But readers should never be indebted to this kind of scrutiny if pleasure is put into risk. In order to appreciate the emotional coloring of the novel, readers should first of all experience this dream-work woven by the writer and be submerged by it. Fortunately, readers will not find it difficult to enter into the story. Each chapter has the approximate emotional content though the writer uses a variation of storytelling techniques: a simple narrative or a series of dialogues. While narratives hasten the pace of the incidents, dialogues anchor more on the details and dramatize events. That is why even if the narrator can be unreliable (in my opinion), his story is as real, sometimes breath-taking, and as vividly worth remembering that, if caught by the writer’s enchantment, readers can forego the speaker’s unreliability and instead sympathize with him.

Because what matters here is Gringo’s experience, how he learns not to say anything, how certain things are better kept than said, and therefore leaves him more philosophical, and at the same time gaping over the disaster that befell his parents one night; when he discovered his father beating his mother; or when his father beat Pipo for being homosexual; or when, one night, he saw Pipo coming out from Boy Manicure’s place, bleeding and crying; or when he realizes that everyone around him could only be just like their house’s new plastic gutters. “Plastic. Women always used that word to describe men. Ang plastic-plastic mo, so fake.” These things can interest not just a Filipino reader. This is a novel that reflects social issues and societal dictates, and there is no stopping Realuyo’s vast array of imagination for as long as he anchors with his child-character, Gringo.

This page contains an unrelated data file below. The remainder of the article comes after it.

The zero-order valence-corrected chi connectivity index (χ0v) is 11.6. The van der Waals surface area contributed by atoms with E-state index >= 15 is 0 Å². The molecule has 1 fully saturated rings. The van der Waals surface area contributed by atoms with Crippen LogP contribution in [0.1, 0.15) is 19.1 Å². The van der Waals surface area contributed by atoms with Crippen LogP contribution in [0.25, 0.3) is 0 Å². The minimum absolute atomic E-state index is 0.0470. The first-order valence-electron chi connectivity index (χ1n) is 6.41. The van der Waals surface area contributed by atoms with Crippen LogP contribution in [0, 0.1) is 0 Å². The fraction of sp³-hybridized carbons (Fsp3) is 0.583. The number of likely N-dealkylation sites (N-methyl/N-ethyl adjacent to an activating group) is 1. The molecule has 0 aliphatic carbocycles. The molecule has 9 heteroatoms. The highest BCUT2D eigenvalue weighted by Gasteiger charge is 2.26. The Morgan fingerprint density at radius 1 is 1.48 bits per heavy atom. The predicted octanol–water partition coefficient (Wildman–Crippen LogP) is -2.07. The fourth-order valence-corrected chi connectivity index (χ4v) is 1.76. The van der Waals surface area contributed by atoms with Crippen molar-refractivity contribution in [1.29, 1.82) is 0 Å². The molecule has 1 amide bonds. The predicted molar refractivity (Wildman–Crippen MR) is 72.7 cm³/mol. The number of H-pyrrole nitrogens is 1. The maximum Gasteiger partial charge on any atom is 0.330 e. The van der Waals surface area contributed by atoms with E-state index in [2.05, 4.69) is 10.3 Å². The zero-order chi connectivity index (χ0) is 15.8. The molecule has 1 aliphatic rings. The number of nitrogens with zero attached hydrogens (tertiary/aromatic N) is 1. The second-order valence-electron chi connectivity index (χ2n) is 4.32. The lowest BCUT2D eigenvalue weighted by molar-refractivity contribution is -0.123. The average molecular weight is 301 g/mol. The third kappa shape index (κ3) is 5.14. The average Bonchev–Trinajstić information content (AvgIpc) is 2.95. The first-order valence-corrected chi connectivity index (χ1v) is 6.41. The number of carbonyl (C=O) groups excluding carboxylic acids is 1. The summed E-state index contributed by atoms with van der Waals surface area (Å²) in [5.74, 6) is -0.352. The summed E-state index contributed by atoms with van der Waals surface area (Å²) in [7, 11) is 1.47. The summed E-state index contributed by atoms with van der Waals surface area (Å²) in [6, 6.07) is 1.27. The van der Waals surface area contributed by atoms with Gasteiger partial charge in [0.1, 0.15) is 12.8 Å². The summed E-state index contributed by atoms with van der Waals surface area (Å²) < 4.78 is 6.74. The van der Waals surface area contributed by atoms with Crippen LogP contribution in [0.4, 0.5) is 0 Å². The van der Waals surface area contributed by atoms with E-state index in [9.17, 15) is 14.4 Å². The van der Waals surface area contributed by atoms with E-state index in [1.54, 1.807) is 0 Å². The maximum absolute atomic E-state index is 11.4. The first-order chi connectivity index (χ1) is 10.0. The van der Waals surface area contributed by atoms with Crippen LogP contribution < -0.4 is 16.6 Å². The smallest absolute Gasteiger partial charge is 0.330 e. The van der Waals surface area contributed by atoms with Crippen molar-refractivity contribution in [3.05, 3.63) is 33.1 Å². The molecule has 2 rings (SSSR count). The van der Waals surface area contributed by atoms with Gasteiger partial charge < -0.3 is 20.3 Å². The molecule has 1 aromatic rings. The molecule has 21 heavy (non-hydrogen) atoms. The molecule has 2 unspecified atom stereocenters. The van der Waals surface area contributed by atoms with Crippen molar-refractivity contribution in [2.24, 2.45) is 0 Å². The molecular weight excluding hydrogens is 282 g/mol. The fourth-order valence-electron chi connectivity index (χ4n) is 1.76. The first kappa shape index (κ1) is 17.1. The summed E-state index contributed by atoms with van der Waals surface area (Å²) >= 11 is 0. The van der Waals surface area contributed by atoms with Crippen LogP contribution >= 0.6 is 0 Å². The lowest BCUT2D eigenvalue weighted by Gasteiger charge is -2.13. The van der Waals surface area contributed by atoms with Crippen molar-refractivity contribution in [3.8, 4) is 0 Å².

It is a mistake to summarize the novel with one theme or with one meaning, for it reveals so much more. It consists with layers of meaning that reverberate through the story and the child experiences the whole effect of it in the end. So too are the readers. With so many issues confronting the child and the story set in the time when the figurative role of Martial Law is repression, readers are ushered into this realm of thought and feeling, of a classic coming-of-age story where all of us can sympathize towards Gringo’s attempts of groping and finding his true self and at the same time, not telling anyone about this attempt to find oneself.

asks the lost boy.

A while ago, I just had an unforgettable experience inside the comfort room. And it’ll be the number one in my list, I tell you.

I and three of my friends had our dinner in a chicken house just a few hours ago. While heading home, I suddenly wanted to poo. So I hastened my steps, fumbled in my coin purse to get the key of our main door and went quickly inside the comfort room.

Note: It’s a comfort to know that you’re just one step away from the toilet.

So I quickly threw off my pants and there you go!

1. When you want to poo so badly because you feel your tummy’s been very terrible and find out in the end that it’s just full of air. I think I just farted ten times inside and nothing came out but air.

2. Constipations. Something hard’s really there inside you that needs to get out. No matter how I try hard to push it, it won’t budge. It’s just too big that I wish I could just cut it with a pair of scissors.

3. Loose bowel. It slides easily but leaves you hollow and in pain. An excruciating experience, especially when it strikes at around 2 or 3 in the morning.

4. A very little amount of water drops when taking a pee. It’s painful.